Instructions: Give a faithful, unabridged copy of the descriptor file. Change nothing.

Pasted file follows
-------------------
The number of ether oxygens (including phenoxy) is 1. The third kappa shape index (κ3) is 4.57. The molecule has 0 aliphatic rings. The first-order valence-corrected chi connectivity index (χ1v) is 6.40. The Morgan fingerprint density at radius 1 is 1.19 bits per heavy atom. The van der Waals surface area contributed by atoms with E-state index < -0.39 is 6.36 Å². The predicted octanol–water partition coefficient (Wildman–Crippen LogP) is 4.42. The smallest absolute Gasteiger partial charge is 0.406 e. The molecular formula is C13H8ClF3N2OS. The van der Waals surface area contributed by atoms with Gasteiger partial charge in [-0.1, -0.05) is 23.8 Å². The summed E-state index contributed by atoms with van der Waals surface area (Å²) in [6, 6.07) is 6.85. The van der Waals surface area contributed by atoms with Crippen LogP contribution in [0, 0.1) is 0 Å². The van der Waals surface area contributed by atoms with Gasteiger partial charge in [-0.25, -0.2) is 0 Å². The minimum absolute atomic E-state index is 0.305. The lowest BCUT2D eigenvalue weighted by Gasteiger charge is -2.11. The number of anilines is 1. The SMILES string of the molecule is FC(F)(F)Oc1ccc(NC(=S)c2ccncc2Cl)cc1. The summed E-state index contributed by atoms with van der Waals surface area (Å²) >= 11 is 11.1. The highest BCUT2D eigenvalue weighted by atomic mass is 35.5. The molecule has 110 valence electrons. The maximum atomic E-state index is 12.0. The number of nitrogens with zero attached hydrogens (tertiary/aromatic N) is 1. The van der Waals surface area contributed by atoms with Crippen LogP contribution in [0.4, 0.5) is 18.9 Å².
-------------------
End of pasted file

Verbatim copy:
The number of ether oxygens (including phenoxy) is 1. The third kappa shape index (κ3) is 4.57. The molecule has 0 aliphatic rings. The first-order valence-corrected chi connectivity index (χ1v) is 6.40. The Morgan fingerprint density at radius 1 is 1.19 bits per heavy atom. The van der Waals surface area contributed by atoms with E-state index < -0.39 is 6.36 Å². The predicted octanol–water partition coefficient (Wildman–Crippen LogP) is 4.42. The smallest absolute Gasteiger partial charge is 0.406 e. The molecular formula is C13H8ClF3N2OS. The van der Waals surface area contributed by atoms with Gasteiger partial charge in [-0.1, -0.05) is 23.8 Å². The summed E-state index contributed by atoms with van der Waals surface area (Å²) in [6, 6.07) is 6.85. The van der Waals surface area contributed by atoms with Crippen LogP contribution in [0, 0.1) is 0 Å². The van der Waals surface area contributed by atoms with Gasteiger partial charge in [-0.25, -0.2) is 0 Å². The minimum absolute atomic E-state index is 0.305. The lowest BCUT2D eigenvalue weighted by Gasteiger charge is -2.11. The number of anilines is 1. The SMILES string of the molecule is FC(F)(F)Oc1ccc(NC(=S)c2ccncc2Cl)cc1. The summed E-state index contributed by atoms with van der Waals surface area (Å²) >= 11 is 11.1. The highest BCUT2D eigenvalue weighted by atomic mass is 35.5. The molecule has 110 valence electrons. The maximum atomic E-state index is 12.0. The number of nitrogens with zero attached hydrogens (tertiary/aromatic N) is 1. The van der Waals surface area contributed by atoms with Crippen LogP contribution in [0.4, 0.5) is 18.9 Å².